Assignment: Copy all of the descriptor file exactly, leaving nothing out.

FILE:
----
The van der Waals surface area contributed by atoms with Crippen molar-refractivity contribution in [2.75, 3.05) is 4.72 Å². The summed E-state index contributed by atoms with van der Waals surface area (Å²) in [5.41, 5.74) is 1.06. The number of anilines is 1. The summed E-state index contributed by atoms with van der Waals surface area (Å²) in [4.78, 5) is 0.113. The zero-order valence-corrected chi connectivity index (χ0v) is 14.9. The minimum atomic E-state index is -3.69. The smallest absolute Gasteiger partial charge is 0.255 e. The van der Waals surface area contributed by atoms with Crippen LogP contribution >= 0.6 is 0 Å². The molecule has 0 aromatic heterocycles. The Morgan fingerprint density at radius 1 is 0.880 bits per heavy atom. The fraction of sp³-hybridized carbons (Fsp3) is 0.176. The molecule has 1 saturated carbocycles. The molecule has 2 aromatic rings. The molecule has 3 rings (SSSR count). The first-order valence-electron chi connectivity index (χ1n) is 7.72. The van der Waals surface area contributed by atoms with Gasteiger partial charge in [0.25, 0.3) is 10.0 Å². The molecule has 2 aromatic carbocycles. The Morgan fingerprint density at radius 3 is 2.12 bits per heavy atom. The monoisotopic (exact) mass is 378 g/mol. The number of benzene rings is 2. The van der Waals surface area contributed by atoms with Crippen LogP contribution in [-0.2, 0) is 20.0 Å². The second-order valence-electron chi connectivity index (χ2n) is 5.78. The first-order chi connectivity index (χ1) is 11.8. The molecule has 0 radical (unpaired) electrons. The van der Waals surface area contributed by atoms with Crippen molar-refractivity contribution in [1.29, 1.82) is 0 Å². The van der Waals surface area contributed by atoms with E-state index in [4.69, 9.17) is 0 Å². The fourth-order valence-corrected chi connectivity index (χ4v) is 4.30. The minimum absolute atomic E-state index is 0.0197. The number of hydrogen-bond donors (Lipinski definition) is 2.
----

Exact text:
The van der Waals surface area contributed by atoms with Crippen molar-refractivity contribution in [2.75, 3.05) is 4.72 Å². The summed E-state index contributed by atoms with van der Waals surface area (Å²) in [5.41, 5.74) is 1.06. The number of anilines is 1. The summed E-state index contributed by atoms with van der Waals surface area (Å²) in [4.78, 5) is 0.113. The zero-order valence-corrected chi connectivity index (χ0v) is 14.9. The minimum atomic E-state index is -3.69. The smallest absolute Gasteiger partial charge is 0.255 e. The van der Waals surface area contributed by atoms with Crippen LogP contribution >= 0.6 is 0 Å². The molecule has 0 aromatic heterocycles. The Morgan fingerprint density at radius 1 is 0.880 bits per heavy atom. The fraction of sp³-hybridized carbons (Fsp3) is 0.176. The molecule has 1 saturated carbocycles. The molecule has 2 aromatic rings. The molecule has 3 rings (SSSR count). The first-order valence-electron chi connectivity index (χ1n) is 7.72. The van der Waals surface area contributed by atoms with Gasteiger partial charge in [0.25, 0.3) is 10.0 Å². The molecule has 2 aromatic carbocycles. The Morgan fingerprint density at radius 3 is 2.12 bits per heavy atom. The monoisotopic (exact) mass is 378 g/mol. The number of benzene rings is 2. The van der Waals surface area contributed by atoms with Crippen LogP contribution in [-0.2, 0) is 20.0 Å². The second-order valence-electron chi connectivity index (χ2n) is 5.78. The first-order chi connectivity index (χ1) is 11.8. The molecule has 0 radical (unpaired) electrons. The van der Waals surface area contributed by atoms with Crippen molar-refractivity contribution in [1.29, 1.82) is 0 Å². The van der Waals surface area contributed by atoms with E-state index in [4.69, 9.17) is 0 Å². The fourth-order valence-corrected chi connectivity index (χ4v) is 4.30. The minimum absolute atomic E-state index is 0.0197. The number of hydrogen-bond donors (Lipinski definition) is 2.